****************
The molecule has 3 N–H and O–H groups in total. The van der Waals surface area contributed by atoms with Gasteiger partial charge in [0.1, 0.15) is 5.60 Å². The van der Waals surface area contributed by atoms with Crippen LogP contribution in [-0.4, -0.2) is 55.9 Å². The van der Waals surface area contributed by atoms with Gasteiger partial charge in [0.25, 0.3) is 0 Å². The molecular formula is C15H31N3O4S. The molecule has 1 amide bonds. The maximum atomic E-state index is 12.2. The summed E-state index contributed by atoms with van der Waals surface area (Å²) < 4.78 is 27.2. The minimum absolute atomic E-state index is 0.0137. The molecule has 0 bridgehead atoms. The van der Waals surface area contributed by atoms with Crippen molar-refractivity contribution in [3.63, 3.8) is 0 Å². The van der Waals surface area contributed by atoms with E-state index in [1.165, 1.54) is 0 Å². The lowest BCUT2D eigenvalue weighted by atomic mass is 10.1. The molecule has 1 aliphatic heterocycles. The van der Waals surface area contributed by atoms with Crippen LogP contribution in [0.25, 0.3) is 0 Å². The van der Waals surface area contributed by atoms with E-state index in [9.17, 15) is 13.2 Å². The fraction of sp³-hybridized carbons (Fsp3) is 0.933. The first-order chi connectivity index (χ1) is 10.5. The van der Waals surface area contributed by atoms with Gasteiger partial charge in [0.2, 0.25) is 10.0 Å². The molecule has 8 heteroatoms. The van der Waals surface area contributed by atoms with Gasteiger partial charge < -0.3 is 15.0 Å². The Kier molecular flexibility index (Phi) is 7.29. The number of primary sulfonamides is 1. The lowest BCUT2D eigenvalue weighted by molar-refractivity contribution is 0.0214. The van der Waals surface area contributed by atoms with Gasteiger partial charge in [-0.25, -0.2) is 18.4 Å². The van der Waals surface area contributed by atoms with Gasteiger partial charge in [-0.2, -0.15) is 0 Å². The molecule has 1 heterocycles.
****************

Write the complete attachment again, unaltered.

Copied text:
The molecule has 3 N–H and O–H groups in total. The van der Waals surface area contributed by atoms with Gasteiger partial charge in [0.1, 0.15) is 5.60 Å². The van der Waals surface area contributed by atoms with Crippen LogP contribution in [-0.4, -0.2) is 55.9 Å². The van der Waals surface area contributed by atoms with Gasteiger partial charge in [0.25, 0.3) is 0 Å². The molecular formula is C15H31N3O4S. The molecule has 1 amide bonds. The maximum atomic E-state index is 12.2. The summed E-state index contributed by atoms with van der Waals surface area (Å²) < 4.78 is 27.2. The minimum absolute atomic E-state index is 0.0137. The molecule has 0 bridgehead atoms. The van der Waals surface area contributed by atoms with Crippen molar-refractivity contribution in [3.63, 3.8) is 0 Å². The van der Waals surface area contributed by atoms with E-state index in [1.165, 1.54) is 0 Å². The lowest BCUT2D eigenvalue weighted by atomic mass is 10.1. The molecule has 1 aliphatic heterocycles. The van der Waals surface area contributed by atoms with Crippen LogP contribution in [0.25, 0.3) is 0 Å². The van der Waals surface area contributed by atoms with E-state index in [9.17, 15) is 13.2 Å². The fraction of sp³-hybridized carbons (Fsp3) is 0.933. The first-order chi connectivity index (χ1) is 10.5. The van der Waals surface area contributed by atoms with Gasteiger partial charge in [0.2, 0.25) is 10.0 Å². The molecule has 8 heteroatoms. The van der Waals surface area contributed by atoms with Gasteiger partial charge < -0.3 is 15.0 Å². The Kier molecular flexibility index (Phi) is 7.29. The number of primary sulfonamides is 1. The lowest BCUT2D eigenvalue weighted by molar-refractivity contribution is 0.0214. The van der Waals surface area contributed by atoms with Gasteiger partial charge in [-0.25, -0.2) is 18.4 Å². The van der Waals surface area contributed by atoms with Gasteiger partial charge in [-0.2, -0.15) is 0 Å². The molecule has 1 heterocycles.